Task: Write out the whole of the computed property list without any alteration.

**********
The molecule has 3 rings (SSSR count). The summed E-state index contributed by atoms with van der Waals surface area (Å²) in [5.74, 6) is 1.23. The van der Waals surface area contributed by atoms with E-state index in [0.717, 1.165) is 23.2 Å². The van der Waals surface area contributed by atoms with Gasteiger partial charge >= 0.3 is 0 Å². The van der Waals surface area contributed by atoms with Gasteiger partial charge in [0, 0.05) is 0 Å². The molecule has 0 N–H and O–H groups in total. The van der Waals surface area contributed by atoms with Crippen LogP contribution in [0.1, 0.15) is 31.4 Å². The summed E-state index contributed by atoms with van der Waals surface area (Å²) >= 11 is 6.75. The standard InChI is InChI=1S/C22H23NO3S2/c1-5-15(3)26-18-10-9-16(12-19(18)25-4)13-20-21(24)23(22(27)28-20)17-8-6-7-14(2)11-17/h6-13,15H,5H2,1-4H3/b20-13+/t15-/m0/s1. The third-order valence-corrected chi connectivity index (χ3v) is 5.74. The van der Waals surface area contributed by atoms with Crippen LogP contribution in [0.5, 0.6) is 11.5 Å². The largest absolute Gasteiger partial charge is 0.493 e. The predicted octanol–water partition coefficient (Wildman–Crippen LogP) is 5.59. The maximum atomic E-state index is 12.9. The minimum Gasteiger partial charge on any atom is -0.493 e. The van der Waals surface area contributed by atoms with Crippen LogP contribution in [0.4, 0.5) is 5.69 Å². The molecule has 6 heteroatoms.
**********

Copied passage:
The molecule has 3 rings (SSSR count). The summed E-state index contributed by atoms with van der Waals surface area (Å²) in [5.74, 6) is 1.23. The van der Waals surface area contributed by atoms with E-state index in [0.717, 1.165) is 23.2 Å². The van der Waals surface area contributed by atoms with Gasteiger partial charge >= 0.3 is 0 Å². The van der Waals surface area contributed by atoms with Gasteiger partial charge in [0, 0.05) is 0 Å². The molecule has 0 N–H and O–H groups in total. The van der Waals surface area contributed by atoms with Crippen LogP contribution in [0.1, 0.15) is 31.4 Å². The summed E-state index contributed by atoms with van der Waals surface area (Å²) >= 11 is 6.75. The standard InChI is InChI=1S/C22H23NO3S2/c1-5-15(3)26-18-10-9-16(12-19(18)25-4)13-20-21(24)23(22(27)28-20)17-8-6-7-14(2)11-17/h6-13,15H,5H2,1-4H3/b20-13+/t15-/m0/s1. The third-order valence-corrected chi connectivity index (χ3v) is 5.74. The van der Waals surface area contributed by atoms with Crippen LogP contribution in [0.5, 0.6) is 11.5 Å². The largest absolute Gasteiger partial charge is 0.493 e. The predicted octanol–water partition coefficient (Wildman–Crippen LogP) is 5.59. The maximum atomic E-state index is 12.9. The minimum Gasteiger partial charge on any atom is -0.493 e. The van der Waals surface area contributed by atoms with Crippen LogP contribution in [0.4, 0.5) is 5.69 Å². The molecule has 6 heteroatoms.